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Thursday, 29 October 2009
Page: 7610


Senator BOB BROWN (Leader of the Australian Greens) (12:31 PM) —I am grateful to both Oxfam Australia and Manna Gum for information upon which I will base my remarks on the Asian Development Bank (Additional Subscription) Bill 2009. The Greens have been concerned for a long time about the Asian Development Bank’s spending, the lack of control and the note being taken of local communities, and the social and environmental outcomes. Not least amongst those is the building of hydro schemes on the Mekong River. The Australian government ought to be in much closer liaison with community groups in the countries which are recipients of Asian Development Bank spending to ensure that the Asian Development Bank’s own charter is upheld in the expenditure of moneys.

The decision by the G20 finance ministers in London in April to channel an additional US$850 billion to international financial institutions ultimately has resulted in the Asian Development Bank’s fifth general capital increase. Although discussions around the increase were already underway before April, the G20 agreement provided the trigger for the bank’s member countries to agree to a 200 per cent increase in capital. To enable Australia to put into practice the agreed capital increase, Treasury has drafted the Asian Development Bank (Additional Subscription) Bill which we now have before us. If it is approved it will result in payments of $240 million over the next 10 years on top of what would have happened and an additional $6.8 billion callable capital being distributed through the bank.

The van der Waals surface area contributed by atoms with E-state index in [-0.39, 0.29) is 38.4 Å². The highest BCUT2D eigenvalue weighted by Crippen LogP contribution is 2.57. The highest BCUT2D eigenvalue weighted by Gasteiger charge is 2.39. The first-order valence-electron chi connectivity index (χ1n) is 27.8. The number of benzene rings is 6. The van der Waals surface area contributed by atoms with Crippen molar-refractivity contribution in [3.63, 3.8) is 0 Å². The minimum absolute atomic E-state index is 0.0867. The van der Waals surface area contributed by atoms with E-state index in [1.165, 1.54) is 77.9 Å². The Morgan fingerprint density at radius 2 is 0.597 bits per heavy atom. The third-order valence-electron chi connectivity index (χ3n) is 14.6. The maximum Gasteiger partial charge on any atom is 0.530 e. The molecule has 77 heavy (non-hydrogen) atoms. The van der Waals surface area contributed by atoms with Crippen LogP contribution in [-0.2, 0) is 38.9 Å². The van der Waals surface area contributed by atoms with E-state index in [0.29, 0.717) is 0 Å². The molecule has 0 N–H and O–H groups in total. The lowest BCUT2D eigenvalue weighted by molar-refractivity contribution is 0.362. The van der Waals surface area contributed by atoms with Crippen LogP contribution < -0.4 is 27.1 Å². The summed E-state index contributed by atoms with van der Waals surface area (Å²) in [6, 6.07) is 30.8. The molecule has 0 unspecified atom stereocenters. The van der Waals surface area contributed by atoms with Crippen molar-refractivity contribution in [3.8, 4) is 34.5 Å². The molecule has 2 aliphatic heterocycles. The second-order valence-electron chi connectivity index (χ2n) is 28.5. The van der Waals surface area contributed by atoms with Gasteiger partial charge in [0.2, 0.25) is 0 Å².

The bill was approved in the House and we are now dealing with it in the Senate. I need to point out that the capital increase for the bank is in line with Australia’s commitment to increase multilateralism. That is no problem. The Asian Development Bank is a multilateral donor and it is in the strategic position to channel aid flows to developing countries. However, while well intentioned, the bank’s projects and programs can be counterproductive as far as communities, their environments and their human rights are concerned.

Let me go to some specific examples. The Highway 1 project in Cambodia was approved in 1998 with the spending of US$40 billion to upgrade the highway between Phnom Penh and Ho Chi Minh City. As a result of the construction, about 6,000 Cambodian villagers living along the highway experienced economic and social hardship due to full or partial loss of their houses, agricultural land, businesses and/or jobs. In violation of its own policy, the bank failed to ensure that the affected communities received adequate compensation in time. There were delays of years. This failure forced families to borrow from black market lenders to finance the reconstruction of their homes, businesses and livelihoods, plunging them into further poverty and debt cycles in which many families remain. A decade later, hundreds of families are still waiting adequate redress. I would like to hear what the government’s attitude has been to ameliorating that stress on those families as a result of the Asian Development Bank operations.